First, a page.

Crows cross-modally recognize group members but not non-group members

Proc Biol Sci. 2012 May 22;279(1735):1937-42. doi: 10.1098/rspb.2011.2419. Epub 2012 Jan 4.


Recognizing other individuals by integrating different sensory modalities is a crucial ability of social animals, including humans. Although cross-modal individual recognition has been demonstrated in mammals, the extent of its use by birds remains unknown. Herein, we report the first evidence of cross-modal recognition of group members by a highly social bird, the large-billed crow (Corvus macrorhynchos). A cross-modal expectancy violation paradigm was used to test whether crows were sensitive to identity congruence between visual presentation of a group member and the subsequent playback of a contact call. Crows looked more rapidly and for a longer duration when the visual and auditory stimuli were incongruent than when congruent. Moreover, these responses were not observed with non-group member stimuli. These results indicate that crows spontaneously associate visual and auditory information of group members but not of non-group members, which is a demonstration of cross-modal audiovisual recognition of group members in birds.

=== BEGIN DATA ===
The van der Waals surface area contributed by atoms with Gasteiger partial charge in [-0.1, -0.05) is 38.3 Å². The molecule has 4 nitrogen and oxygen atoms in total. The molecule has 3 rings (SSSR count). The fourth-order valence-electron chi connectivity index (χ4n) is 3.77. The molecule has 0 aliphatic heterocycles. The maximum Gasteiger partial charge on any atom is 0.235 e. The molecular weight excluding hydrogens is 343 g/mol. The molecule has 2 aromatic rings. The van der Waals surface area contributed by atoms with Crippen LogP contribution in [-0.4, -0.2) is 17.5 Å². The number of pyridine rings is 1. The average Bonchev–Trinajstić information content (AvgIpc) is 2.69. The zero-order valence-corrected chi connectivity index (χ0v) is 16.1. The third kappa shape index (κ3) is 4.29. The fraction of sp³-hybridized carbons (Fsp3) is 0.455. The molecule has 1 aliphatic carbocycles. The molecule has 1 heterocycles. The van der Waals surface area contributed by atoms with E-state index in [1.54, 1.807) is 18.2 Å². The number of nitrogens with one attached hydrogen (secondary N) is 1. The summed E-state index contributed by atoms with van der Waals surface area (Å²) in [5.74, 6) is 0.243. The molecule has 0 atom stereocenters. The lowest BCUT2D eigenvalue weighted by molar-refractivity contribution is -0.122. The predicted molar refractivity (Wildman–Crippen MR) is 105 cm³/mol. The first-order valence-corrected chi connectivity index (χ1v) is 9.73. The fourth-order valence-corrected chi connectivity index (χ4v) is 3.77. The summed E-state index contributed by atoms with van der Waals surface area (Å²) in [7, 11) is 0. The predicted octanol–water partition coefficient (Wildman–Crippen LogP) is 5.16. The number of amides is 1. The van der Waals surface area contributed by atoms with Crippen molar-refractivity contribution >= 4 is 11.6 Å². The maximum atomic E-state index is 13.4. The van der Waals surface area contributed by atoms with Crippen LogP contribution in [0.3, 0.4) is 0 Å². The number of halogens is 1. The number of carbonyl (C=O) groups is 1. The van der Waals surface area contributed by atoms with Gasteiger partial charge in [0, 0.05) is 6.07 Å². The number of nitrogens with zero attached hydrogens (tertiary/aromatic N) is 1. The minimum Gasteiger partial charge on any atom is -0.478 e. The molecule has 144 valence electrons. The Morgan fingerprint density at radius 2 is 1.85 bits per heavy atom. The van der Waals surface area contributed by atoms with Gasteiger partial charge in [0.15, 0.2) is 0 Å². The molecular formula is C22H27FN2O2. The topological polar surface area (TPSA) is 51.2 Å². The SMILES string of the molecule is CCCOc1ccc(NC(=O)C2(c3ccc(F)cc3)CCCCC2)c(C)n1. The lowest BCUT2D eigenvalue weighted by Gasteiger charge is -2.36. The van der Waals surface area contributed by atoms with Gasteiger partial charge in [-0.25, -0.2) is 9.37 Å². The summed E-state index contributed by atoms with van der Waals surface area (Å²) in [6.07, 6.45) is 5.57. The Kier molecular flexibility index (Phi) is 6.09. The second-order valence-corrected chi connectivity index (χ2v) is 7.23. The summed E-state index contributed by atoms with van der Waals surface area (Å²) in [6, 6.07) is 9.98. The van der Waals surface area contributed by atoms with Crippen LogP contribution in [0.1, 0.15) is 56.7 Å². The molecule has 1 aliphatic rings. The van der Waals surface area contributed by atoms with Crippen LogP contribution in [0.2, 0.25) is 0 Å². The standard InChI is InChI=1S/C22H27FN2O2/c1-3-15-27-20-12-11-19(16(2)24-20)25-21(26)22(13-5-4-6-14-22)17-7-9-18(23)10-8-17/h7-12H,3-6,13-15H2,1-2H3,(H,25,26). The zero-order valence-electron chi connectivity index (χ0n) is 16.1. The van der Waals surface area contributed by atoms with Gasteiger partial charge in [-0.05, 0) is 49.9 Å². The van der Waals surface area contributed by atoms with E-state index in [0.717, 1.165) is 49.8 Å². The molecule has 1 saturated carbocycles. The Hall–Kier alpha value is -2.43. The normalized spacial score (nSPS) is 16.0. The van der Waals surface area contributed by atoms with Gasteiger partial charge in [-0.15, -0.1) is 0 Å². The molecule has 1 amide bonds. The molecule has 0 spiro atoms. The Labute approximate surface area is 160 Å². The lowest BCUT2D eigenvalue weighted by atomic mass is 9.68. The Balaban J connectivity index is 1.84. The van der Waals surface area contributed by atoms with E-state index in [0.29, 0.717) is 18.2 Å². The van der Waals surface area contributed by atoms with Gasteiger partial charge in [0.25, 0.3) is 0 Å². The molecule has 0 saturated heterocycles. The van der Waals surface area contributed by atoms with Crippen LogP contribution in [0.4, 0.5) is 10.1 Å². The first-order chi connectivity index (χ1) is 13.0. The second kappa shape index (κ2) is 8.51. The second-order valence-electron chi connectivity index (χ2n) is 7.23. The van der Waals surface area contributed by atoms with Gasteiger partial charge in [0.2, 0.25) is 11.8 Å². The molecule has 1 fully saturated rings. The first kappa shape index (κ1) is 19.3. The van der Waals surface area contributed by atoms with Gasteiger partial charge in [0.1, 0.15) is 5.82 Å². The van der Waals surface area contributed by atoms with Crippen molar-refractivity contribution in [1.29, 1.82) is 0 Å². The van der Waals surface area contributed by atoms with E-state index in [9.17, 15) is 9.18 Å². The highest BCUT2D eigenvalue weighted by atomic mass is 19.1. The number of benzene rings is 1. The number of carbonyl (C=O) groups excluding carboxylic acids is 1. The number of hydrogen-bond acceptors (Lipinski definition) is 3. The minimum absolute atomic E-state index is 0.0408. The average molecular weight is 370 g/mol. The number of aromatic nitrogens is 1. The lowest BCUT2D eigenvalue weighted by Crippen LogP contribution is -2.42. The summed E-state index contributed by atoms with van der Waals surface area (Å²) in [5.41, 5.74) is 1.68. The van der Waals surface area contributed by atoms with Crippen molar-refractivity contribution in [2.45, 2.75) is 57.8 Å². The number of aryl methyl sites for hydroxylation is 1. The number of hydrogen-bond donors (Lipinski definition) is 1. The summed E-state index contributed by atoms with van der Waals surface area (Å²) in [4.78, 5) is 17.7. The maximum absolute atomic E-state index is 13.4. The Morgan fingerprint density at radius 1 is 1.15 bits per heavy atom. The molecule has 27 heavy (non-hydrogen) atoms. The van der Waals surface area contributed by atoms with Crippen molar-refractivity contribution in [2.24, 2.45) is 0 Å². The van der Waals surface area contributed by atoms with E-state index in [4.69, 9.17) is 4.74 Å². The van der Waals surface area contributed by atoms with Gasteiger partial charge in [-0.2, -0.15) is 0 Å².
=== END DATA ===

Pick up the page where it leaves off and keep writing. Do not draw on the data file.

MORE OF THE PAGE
Publication types

  • Research Support, Non-U.S. Gov't

MeSH terms

  • Acoustic Stimulation
  • Animal Communication*
  • Animals
  • Crows / physiology*
  • Female
  • Hierarchy, Social
  • Male
  • Photic Stimulation
  • Recognition, Psychology*
  • Social Behavior*